Opinion: Societal beauty standards distract people from what really matters

By MELANIE URIBE

Despite what “White Chicks” has taught us, beauty is not restricted to blonde hair and fair skin. In fact, it has no restrictions at all. The standard of beauty is derived from mass media, environmental factors and—most prominently—a region’s culture. In Iran, women wear the bandages from nose jobs with pride. In Kenya, women wear elephant tusks in their ears in order to stretch them. In South Korea, women revere pale skin and double eyelids. Although there is variation in the standard of beauty, another nation’s idea of perfection is no less pernicious than ours.

From unrealistic Barbie dolls to anti-aging cream, we are conditioned from a young age to believe that our biggest enemy is our own reflection. The paucity of inclusion in media has only perpetuated this damaging, preconceived notion. Researchers at the University of Southern California found that, despite being the largest ethnic minority in the United States, Hispanics made up a mere 5.8 percent of Hollywood actors in 2016. Furthermore, a study conducted by UCLA in 2016 demonstrated that individuals of Asian, Native American and biracial descent together made up just 6.6 percent of Hollywood actors in films. Social media and the entertainment industry prevail at categorizing those who interact with it into the two subsections of “physically appealing” and “not,” and the results are catastrophic. We spend the entirety of our lives chasing this unattainable ideal of perfection, reaching like Icarus for the sun, and ultimately falling back to Earth as we invariably fail.

However, this is not to insinuate that makeup or plastic surgery are inherently bad. How an individual chooses to express themselves is, quite frankly, no one else’s business. It becomes an issue when the individual uses makeup or plastic surgery as a vice to mask their own lack of self-esteem or confidence. Low self-esteem is not derived from appearance, but rather from the failure to realize that a rose and a sunflower are equal in beauty, despite looking nothing alike. This dissatisfaction is not innate, as we are not born hating our reflection; it is learned. From adolescence onward, we are subjected to a ceaseless bombardment of restrictive societal norms. The misconception some people have before they go under the knife is that a surgeon can “fix” the mistakes made in their genetic code—when, in reality, nothing was broken, to begin with. When you “fix” one perceived error, you will uncover a million other mistakes. Beauty products and plastic surgery may enhance the external appearance, but it will never grant self-esteem where there is none. Confidence is not a commodity that can be bought off a shelf or sculpted on an operating table.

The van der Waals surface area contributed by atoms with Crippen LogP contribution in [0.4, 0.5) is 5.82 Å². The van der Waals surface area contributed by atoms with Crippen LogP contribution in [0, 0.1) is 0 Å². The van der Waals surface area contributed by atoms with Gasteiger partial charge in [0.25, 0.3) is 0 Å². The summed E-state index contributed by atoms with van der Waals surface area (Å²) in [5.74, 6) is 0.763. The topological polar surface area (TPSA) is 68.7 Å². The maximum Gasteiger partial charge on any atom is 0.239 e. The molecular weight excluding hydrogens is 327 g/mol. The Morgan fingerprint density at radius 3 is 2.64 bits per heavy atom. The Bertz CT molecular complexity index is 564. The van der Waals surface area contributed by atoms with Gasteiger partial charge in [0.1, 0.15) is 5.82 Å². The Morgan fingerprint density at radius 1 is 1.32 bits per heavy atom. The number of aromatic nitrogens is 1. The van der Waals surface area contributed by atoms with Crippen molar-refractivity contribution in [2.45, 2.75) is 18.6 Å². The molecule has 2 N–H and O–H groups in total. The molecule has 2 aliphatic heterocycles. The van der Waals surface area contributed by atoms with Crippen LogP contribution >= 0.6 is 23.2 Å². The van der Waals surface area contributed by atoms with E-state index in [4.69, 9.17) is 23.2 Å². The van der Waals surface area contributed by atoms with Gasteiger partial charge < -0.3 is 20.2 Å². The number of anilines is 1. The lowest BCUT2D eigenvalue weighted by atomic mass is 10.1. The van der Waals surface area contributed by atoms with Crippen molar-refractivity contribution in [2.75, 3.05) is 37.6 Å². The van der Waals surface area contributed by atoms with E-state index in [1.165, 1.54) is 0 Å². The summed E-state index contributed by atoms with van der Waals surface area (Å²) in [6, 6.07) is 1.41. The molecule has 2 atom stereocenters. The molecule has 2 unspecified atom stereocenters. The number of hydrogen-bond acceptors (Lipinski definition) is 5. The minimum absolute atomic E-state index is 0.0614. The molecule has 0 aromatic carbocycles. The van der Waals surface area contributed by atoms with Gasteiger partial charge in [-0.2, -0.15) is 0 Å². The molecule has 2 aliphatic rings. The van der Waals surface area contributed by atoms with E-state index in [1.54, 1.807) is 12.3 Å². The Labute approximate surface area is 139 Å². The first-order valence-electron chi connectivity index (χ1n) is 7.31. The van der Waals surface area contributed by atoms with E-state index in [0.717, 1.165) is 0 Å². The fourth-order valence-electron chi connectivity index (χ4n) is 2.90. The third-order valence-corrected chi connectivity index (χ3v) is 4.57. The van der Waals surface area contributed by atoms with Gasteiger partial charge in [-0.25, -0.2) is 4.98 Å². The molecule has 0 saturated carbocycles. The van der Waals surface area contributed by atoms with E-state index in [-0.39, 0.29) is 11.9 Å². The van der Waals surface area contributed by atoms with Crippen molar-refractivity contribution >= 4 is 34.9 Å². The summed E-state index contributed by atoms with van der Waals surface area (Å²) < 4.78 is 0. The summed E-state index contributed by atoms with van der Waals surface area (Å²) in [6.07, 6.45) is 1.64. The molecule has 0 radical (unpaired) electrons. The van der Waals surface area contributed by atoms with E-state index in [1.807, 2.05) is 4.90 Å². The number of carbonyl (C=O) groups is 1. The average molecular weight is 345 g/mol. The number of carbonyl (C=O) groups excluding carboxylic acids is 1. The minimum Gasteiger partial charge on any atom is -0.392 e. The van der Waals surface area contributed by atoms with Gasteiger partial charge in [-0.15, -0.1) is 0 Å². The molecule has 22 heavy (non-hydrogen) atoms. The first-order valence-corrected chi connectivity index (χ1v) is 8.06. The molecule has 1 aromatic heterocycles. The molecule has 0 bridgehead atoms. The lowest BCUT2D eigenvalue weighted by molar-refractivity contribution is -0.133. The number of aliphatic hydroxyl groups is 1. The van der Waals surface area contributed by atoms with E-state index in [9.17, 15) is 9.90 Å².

The beauty of another is not the absence of your own. We get so caught up in being pretty, we forget to be pretty kind, pretty strong or pretty smart. Life is neither a game to play nor a competition to win, it is merely an experience—a lovely one, at that.

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